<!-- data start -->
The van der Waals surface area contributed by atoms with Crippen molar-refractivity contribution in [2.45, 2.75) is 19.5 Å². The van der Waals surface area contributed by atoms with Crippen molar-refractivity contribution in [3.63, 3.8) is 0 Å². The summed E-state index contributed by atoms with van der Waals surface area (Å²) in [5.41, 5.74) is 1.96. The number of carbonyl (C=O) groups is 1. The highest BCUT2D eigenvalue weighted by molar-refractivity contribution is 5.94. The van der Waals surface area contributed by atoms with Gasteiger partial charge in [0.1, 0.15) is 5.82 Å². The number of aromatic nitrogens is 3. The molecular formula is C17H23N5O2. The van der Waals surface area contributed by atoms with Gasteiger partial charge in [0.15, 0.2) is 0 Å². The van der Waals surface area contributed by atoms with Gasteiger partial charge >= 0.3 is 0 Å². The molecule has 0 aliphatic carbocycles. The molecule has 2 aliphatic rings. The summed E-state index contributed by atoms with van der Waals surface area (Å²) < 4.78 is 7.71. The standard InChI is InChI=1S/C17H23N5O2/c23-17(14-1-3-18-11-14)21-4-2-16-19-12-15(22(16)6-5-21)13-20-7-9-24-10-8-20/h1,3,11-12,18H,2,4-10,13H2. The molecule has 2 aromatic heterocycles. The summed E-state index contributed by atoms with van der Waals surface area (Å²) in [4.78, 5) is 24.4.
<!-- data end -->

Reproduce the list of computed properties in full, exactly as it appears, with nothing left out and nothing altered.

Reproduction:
The van der Waals surface area contributed by atoms with Crippen molar-refractivity contribution in [2.45, 2.75) is 19.5 Å². The van der Waals surface area contributed by atoms with Crippen molar-refractivity contribution in [3.63, 3.8) is 0 Å². The summed E-state index contributed by atoms with van der Waals surface area (Å²) in [5.41, 5.74) is 1.96. The number of carbonyl (C=O) groups is 1. The highest BCUT2D eigenvalue weighted by molar-refractivity contribution is 5.94. The van der Waals surface area contributed by atoms with Gasteiger partial charge in [0.1, 0.15) is 5.82 Å². The number of aromatic nitrogens is 3. The molecular formula is C17H23N5O2. The van der Waals surface area contributed by atoms with Gasteiger partial charge in [0.15, 0.2) is 0 Å². The van der Waals surface area contributed by atoms with Gasteiger partial charge >= 0.3 is 0 Å². The molecule has 0 aliphatic carbocycles. The molecule has 2 aliphatic rings. The summed E-state index contributed by atoms with van der Waals surface area (Å²) < 4.78 is 7.71. The standard InChI is InChI=1S/C17H23N5O2/c23-17(14-1-3-18-11-14)21-4-2-16-19-12-15(22(16)6-5-21)13-20-7-9-24-10-8-20/h1,3,11-12,18H,2,4-10,13H2. The molecule has 2 aromatic heterocycles. The summed E-state index contributed by atoms with van der Waals surface area (Å²) in [4.78, 5) is 24.4.